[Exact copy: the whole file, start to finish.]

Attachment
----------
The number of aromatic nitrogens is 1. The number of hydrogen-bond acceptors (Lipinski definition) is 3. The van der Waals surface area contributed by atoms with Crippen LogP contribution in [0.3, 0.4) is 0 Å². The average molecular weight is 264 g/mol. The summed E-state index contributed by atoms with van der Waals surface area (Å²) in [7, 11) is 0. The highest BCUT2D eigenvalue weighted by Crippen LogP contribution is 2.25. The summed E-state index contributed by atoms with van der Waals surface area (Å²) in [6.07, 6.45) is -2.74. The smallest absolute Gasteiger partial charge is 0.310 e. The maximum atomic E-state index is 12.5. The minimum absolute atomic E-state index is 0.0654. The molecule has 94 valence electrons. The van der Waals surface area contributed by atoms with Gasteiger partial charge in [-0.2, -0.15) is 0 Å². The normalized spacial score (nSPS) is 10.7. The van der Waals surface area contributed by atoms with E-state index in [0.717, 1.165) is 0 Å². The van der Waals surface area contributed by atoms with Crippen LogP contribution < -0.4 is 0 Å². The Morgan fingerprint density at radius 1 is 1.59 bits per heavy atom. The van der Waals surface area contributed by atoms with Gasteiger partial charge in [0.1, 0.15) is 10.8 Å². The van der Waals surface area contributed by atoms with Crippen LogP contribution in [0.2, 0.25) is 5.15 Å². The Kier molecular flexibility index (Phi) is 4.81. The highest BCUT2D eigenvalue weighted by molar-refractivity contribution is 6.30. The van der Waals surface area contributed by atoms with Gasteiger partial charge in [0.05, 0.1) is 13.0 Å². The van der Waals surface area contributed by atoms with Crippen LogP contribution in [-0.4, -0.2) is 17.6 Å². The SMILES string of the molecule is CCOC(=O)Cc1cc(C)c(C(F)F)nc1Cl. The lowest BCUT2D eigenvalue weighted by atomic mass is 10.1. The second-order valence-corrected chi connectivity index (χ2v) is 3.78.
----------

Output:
The number of aromatic nitrogens is 1. The number of hydrogen-bond acceptors (Lipinski definition) is 3. The van der Waals surface area contributed by atoms with Crippen LogP contribution in [0.3, 0.4) is 0 Å². The average molecular weight is 264 g/mol. The summed E-state index contributed by atoms with van der Waals surface area (Å²) in [7, 11) is 0. The highest BCUT2D eigenvalue weighted by Crippen LogP contribution is 2.25. The summed E-state index contributed by atoms with van der Waals surface area (Å²) in [6.07, 6.45) is -2.74. The smallest absolute Gasteiger partial charge is 0.310 e. The maximum atomic E-state index is 12.5. The minimum absolute atomic E-state index is 0.0654. The molecule has 94 valence electrons. The van der Waals surface area contributed by atoms with Gasteiger partial charge in [-0.2, -0.15) is 0 Å². The normalized spacial score (nSPS) is 10.7. The van der Waals surface area contributed by atoms with E-state index in [0.717, 1.165) is 0 Å². The van der Waals surface area contributed by atoms with Crippen LogP contribution < -0.4 is 0 Å². The Morgan fingerprint density at radius 1 is 1.59 bits per heavy atom. The van der Waals surface area contributed by atoms with Gasteiger partial charge in [0.1, 0.15) is 10.8 Å². The van der Waals surface area contributed by atoms with Crippen LogP contribution in [0.2, 0.25) is 5.15 Å². The Kier molecular flexibility index (Phi) is 4.81. The highest BCUT2D eigenvalue weighted by molar-refractivity contribution is 6.30. The van der Waals surface area contributed by atoms with Gasteiger partial charge in [0.05, 0.1) is 13.0 Å². The van der Waals surface area contributed by atoms with Crippen LogP contribution in [-0.4, -0.2) is 17.6 Å². The SMILES string of the molecule is CCOC(=O)Cc1cc(C)c(C(F)F)nc1Cl. The lowest BCUT2D eigenvalue weighted by atomic mass is 10.1. The second-order valence-corrected chi connectivity index (χ2v) is 3.78.